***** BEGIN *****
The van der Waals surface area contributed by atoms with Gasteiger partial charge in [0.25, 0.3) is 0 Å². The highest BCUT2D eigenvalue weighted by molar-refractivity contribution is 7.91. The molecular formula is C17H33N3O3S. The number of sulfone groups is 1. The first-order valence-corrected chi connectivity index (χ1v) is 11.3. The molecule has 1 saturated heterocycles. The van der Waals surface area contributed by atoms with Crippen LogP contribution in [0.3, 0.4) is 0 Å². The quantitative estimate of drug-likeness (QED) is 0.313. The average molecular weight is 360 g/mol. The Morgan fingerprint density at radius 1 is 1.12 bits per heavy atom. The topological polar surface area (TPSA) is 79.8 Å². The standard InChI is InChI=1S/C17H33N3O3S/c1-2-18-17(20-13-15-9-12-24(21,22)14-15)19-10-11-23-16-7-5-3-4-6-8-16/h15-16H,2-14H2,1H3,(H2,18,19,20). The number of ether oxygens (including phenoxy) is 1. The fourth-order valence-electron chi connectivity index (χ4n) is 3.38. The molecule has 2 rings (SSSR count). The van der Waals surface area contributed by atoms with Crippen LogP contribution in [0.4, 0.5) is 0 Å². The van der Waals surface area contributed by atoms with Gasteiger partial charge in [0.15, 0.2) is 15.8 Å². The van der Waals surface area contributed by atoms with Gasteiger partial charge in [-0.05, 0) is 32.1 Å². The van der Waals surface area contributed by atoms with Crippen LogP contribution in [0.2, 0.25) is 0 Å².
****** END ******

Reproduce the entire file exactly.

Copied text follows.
The van der Waals surface area contributed by atoms with Gasteiger partial charge in [0.25, 0.3) is 0 Å². The highest BCUT2D eigenvalue weighted by molar-refractivity contribution is 7.91. The molecular formula is C17H33N3O3S. The number of sulfone groups is 1. The first-order valence-corrected chi connectivity index (χ1v) is 11.3. The molecule has 1 saturated heterocycles. The van der Waals surface area contributed by atoms with Crippen LogP contribution in [0.3, 0.4) is 0 Å². The quantitative estimate of drug-likeness (QED) is 0.313. The average molecular weight is 360 g/mol. The Morgan fingerprint density at radius 1 is 1.12 bits per heavy atom. The topological polar surface area (TPSA) is 79.8 Å². The standard InChI is InChI=1S/C17H33N3O3S/c1-2-18-17(20-13-15-9-12-24(21,22)14-15)19-10-11-23-16-7-5-3-4-6-8-16/h15-16H,2-14H2,1H3,(H2,18,19,20). The number of ether oxygens (including phenoxy) is 1. The fourth-order valence-electron chi connectivity index (χ4n) is 3.38. The molecule has 2 rings (SSSR count). The van der Waals surface area contributed by atoms with Crippen LogP contribution in [0.4, 0.5) is 0 Å². The van der Waals surface area contributed by atoms with Gasteiger partial charge in [0.15, 0.2) is 15.8 Å². The van der Waals surface area contributed by atoms with Gasteiger partial charge in [-0.05, 0) is 32.1 Å². The van der Waals surface area contributed by atoms with Crippen LogP contribution in [0.2, 0.25) is 0 Å².